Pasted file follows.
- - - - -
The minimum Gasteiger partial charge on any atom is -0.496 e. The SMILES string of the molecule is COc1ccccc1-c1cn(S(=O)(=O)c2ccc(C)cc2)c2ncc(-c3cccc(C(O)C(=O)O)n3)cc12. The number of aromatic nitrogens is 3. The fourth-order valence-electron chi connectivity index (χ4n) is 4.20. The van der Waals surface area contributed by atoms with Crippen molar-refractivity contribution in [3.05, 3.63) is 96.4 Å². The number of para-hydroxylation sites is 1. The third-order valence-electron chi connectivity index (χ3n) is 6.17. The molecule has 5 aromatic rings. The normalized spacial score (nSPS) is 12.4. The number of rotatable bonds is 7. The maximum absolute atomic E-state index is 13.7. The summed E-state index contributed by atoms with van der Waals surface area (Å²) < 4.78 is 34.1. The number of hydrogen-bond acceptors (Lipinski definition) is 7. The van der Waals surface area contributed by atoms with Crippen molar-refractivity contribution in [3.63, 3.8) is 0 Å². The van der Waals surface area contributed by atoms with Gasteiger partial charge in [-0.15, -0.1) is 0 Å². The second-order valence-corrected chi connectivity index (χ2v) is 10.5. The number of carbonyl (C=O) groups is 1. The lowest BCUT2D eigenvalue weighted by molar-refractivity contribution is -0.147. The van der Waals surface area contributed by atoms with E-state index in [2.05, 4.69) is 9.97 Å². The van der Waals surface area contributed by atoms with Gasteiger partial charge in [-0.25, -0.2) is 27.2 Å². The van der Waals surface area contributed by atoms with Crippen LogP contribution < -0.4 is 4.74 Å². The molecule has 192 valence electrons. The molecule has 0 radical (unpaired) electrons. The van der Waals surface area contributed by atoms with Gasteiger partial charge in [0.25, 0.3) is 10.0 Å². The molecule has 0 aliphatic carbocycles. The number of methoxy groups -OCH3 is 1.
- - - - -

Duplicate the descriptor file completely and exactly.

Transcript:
The minimum Gasteiger partial charge on any atom is -0.496 e. The SMILES string of the molecule is COc1ccccc1-c1cn(S(=O)(=O)c2ccc(C)cc2)c2ncc(-c3cccc(C(O)C(=O)O)n3)cc12. The number of aromatic nitrogens is 3. The fourth-order valence-electron chi connectivity index (χ4n) is 4.20. The van der Waals surface area contributed by atoms with Crippen molar-refractivity contribution in [3.05, 3.63) is 96.4 Å². The number of para-hydroxylation sites is 1. The third-order valence-electron chi connectivity index (χ3n) is 6.17. The molecule has 5 aromatic rings. The normalized spacial score (nSPS) is 12.4. The number of rotatable bonds is 7. The maximum absolute atomic E-state index is 13.7. The summed E-state index contributed by atoms with van der Waals surface area (Å²) < 4.78 is 34.1. The number of hydrogen-bond acceptors (Lipinski definition) is 7. The van der Waals surface area contributed by atoms with Crippen molar-refractivity contribution in [3.63, 3.8) is 0 Å². The van der Waals surface area contributed by atoms with Gasteiger partial charge in [-0.15, -0.1) is 0 Å². The second-order valence-corrected chi connectivity index (χ2v) is 10.5. The number of carbonyl (C=O) groups is 1. The lowest BCUT2D eigenvalue weighted by molar-refractivity contribution is -0.147. The van der Waals surface area contributed by atoms with E-state index in [2.05, 4.69) is 9.97 Å². The van der Waals surface area contributed by atoms with Gasteiger partial charge in [-0.25, -0.2) is 27.2 Å². The van der Waals surface area contributed by atoms with Crippen LogP contribution < -0.4 is 4.74 Å². The molecule has 192 valence electrons. The molecule has 0 radical (unpaired) electrons. The van der Waals surface area contributed by atoms with Gasteiger partial charge in [0.25, 0.3) is 10.0 Å². The molecule has 0 aliphatic carbocycles. The number of methoxy groups -OCH3 is 1.